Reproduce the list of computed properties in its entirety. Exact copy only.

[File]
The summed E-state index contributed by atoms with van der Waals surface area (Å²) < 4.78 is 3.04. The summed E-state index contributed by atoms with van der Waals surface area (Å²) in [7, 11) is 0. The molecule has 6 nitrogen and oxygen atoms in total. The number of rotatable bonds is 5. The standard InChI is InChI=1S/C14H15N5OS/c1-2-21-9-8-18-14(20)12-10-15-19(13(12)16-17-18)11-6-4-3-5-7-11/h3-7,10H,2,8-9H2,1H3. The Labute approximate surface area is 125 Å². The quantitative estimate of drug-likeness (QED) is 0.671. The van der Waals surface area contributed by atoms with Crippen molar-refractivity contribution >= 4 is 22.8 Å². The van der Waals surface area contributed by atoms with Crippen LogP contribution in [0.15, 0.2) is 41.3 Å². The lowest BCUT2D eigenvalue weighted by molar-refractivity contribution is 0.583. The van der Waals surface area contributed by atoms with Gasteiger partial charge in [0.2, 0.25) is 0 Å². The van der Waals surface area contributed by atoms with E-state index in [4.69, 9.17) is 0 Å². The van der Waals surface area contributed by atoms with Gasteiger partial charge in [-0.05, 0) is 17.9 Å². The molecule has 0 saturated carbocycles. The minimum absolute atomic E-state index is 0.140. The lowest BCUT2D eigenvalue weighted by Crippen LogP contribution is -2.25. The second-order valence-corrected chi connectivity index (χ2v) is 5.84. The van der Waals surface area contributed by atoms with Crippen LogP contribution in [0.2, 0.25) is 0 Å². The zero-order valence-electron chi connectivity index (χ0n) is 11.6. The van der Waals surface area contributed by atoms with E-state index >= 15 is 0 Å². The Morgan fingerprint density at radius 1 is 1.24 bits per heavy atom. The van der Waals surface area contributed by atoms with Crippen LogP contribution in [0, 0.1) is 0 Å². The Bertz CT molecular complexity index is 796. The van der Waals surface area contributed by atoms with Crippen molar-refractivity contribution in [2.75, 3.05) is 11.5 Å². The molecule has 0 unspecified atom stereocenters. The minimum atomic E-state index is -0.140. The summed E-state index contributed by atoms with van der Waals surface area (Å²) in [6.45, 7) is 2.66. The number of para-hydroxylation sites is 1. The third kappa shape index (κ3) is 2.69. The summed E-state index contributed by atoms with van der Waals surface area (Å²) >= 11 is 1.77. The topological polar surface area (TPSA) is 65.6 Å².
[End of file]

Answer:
The summed E-state index contributed by atoms with van der Waals surface area (Å²) < 4.78 is 3.04. The summed E-state index contributed by atoms with van der Waals surface area (Å²) in [7, 11) is 0. The molecule has 6 nitrogen and oxygen atoms in total. The number of rotatable bonds is 5. The standard InChI is InChI=1S/C14H15N5OS/c1-2-21-9-8-18-14(20)12-10-15-19(13(12)16-17-18)11-6-4-3-5-7-11/h3-7,10H,2,8-9H2,1H3. The Labute approximate surface area is 125 Å². The quantitative estimate of drug-likeness (QED) is 0.671. The van der Waals surface area contributed by atoms with Crippen molar-refractivity contribution >= 4 is 22.8 Å². The van der Waals surface area contributed by atoms with Crippen LogP contribution in [0.15, 0.2) is 41.3 Å². The lowest BCUT2D eigenvalue weighted by molar-refractivity contribution is 0.583. The van der Waals surface area contributed by atoms with Gasteiger partial charge in [0.2, 0.25) is 0 Å². The van der Waals surface area contributed by atoms with E-state index in [4.69, 9.17) is 0 Å². The van der Waals surface area contributed by atoms with Gasteiger partial charge in [-0.05, 0) is 17.9 Å². The molecule has 0 saturated carbocycles. The minimum absolute atomic E-state index is 0.140. The lowest BCUT2D eigenvalue weighted by Crippen LogP contribution is -2.25. The second-order valence-corrected chi connectivity index (χ2v) is 5.84. The van der Waals surface area contributed by atoms with Crippen LogP contribution in [0.2, 0.25) is 0 Å². The zero-order valence-electron chi connectivity index (χ0n) is 11.6. The van der Waals surface area contributed by atoms with E-state index >= 15 is 0 Å². The Morgan fingerprint density at radius 1 is 1.24 bits per heavy atom. The van der Waals surface area contributed by atoms with Crippen LogP contribution in [0, 0.1) is 0 Å². The Bertz CT molecular complexity index is 796. The van der Waals surface area contributed by atoms with Crippen molar-refractivity contribution in [2.75, 3.05) is 11.5 Å². The molecule has 0 unspecified atom stereocenters. The minimum atomic E-state index is -0.140. The summed E-state index contributed by atoms with van der Waals surface area (Å²) in [6.45, 7) is 2.66. The number of para-hydroxylation sites is 1. The third kappa shape index (κ3) is 2.69. The summed E-state index contributed by atoms with van der Waals surface area (Å²) >= 11 is 1.77. The topological polar surface area (TPSA) is 65.6 Å².